Ron won numerous victories for humanity without even attempting to do that. Ron was the best that he could be. He used to autograph his pictures, and he would say do your best. Do your best. That's all anybody can ask of us. Ron did his best. Ron won many victories for humanity. And I thank you for Ron that you've chosen to remember him, and to draw all the youngsters to MIT with a building that will be called the Ron McNair building. Thank you [? for that. ?]
FELD: Chairman Saxon, President Gray, members of the Corporation, honored guests, friends and colleagues, and particularly members of the McNair family, almost a year has passed since the Challenger tragedy took the lives of seven extraordinary people. For us at MIT, it has meant the loss of a great colleague and friend. For the McNair family, it has meant the loss of a son, a husband, a brother, and a father.
Almost a year has passed, and now, hopefully the mourning period should be ending. Today we celebrate the life of Ronald McNair and dedicate a building in his memory. Although there are elements of sadness in this, fundamentally, this is a joyous occasion. For today, we forever name a part of MIT in honor of a departed son. Ronald McNair's essence is being transformed into something permanent.
MIT is a special place. The nation listens to what we say here, and it looks to what we do here. The ideas generated in this place impact on the way of life of the entire world, and the way man views himself and his place in the universe. Dedicating a building is a very special event at MIT, a thing done only rarely. When I was a freshman here, I liked to walk in the great court and look up at the top of the columns where the names were inscribed-- Euclid, Pythagoras, Newton, Darwin, and many others, and I would think, these are our heroes.
We don't have a lot of buildings to name, and when we do dedicate one, we do it with the greatest of care and the greatest of deliberation. Some of our buildings are named after the immortal scientists of the world. Some are named after farsighted benefactors of MIT. Some are named in honor of our great leaders-- Rogers, Bush, Stratton, [? Killian, ?] [? Wiesner, ?] just to name a few. And a handful, just a very, very few, are named after our sons and daughters. Ron McNair was a son of MIT.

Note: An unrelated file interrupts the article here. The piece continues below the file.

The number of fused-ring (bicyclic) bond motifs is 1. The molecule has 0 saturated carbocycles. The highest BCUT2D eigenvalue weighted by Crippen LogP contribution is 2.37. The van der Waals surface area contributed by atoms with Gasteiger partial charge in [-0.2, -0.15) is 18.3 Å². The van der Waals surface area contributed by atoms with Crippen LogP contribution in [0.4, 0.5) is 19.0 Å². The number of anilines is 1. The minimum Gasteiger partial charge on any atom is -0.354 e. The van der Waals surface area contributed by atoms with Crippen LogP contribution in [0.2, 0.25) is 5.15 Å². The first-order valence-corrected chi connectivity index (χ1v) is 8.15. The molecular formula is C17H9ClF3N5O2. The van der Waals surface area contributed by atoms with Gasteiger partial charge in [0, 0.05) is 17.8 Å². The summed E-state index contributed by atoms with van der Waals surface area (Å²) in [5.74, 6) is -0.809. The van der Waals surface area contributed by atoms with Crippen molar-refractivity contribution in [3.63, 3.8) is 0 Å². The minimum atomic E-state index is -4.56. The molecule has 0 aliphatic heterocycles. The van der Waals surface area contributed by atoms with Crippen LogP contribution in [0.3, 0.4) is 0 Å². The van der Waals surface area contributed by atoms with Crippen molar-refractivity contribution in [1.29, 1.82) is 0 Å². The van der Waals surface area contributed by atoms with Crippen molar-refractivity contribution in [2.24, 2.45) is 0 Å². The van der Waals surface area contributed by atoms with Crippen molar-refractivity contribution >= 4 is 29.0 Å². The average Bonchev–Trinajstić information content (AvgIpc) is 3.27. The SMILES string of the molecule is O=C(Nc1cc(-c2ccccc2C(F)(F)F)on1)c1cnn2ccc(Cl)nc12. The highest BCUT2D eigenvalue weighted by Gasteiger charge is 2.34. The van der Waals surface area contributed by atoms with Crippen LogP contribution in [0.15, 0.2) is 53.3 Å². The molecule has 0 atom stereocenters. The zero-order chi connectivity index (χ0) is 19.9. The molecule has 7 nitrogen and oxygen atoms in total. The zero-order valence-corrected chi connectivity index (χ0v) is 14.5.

When MIT takes such a step it makes a statement to our nation and to the members of our community, our educators, our researchers, our workers, and most importantly, to our students. The Ronald E. McNair building will carry a message to the generations of the MIT students who study in it, who perform research in it, and who just walk by it. It tells the story of a son of MIT.
As a child, he worked in the cotton fields of a small rural South Carolina town to help his family. He was given strength and love by a mother and a father of great character. He was taught the importance of learning, and the importance of scholarship. He was taught to believe in himself. He learned to set bold goals for himself, to hang it over the edge, and then to focus all his talent, his strength, and his concentration towards achievement of these goals.
He grew up to be a scientist, a humanist, a loving husband and father, and a leader. It became his role to tell his story to young people, especially young disadvantaged people, to inspire them to believe in themselves to set their own bold goals, and to work with great deliberation to achieve them. In dedicating a building to Ronald McNair, MIT is making a statement about the qualities it values and seeks to instill in its young people-- scholarship, idealism, perseverance, courage, and the ability to encourage our young people.
Ron McNair is now become a part of the great tradition of MIT. He is a true son, and his name is now enshrined here forever. And this is the essence of today's dedication. Thank you.
GRAY: Joy, Reggie, Cheryl, members of Ron's family, ladies and gentlemen. We celebrate today a life well and fully lived, a mind well and broadly applied, a spirit that lives on in others. By naming an MIT building in honor of our late colleague and astronaut Ron McNair, we establish on this campus for this campus a memorial to that life. The members of the MIT Corporation, the trustees of this institution, took this action so that in years to come, MIT students, members of the MIT family broadly defined will have before them a tangible reminder of a life worthy of emulation.
Let me speak about some of the reasons why we set Ron as an example for our students. First, he was a multi-dimensional man, a man of several cultures. It was the fullness of him that made him remarkable, that gave to him the many ways of seeing and understanding and engaging the world.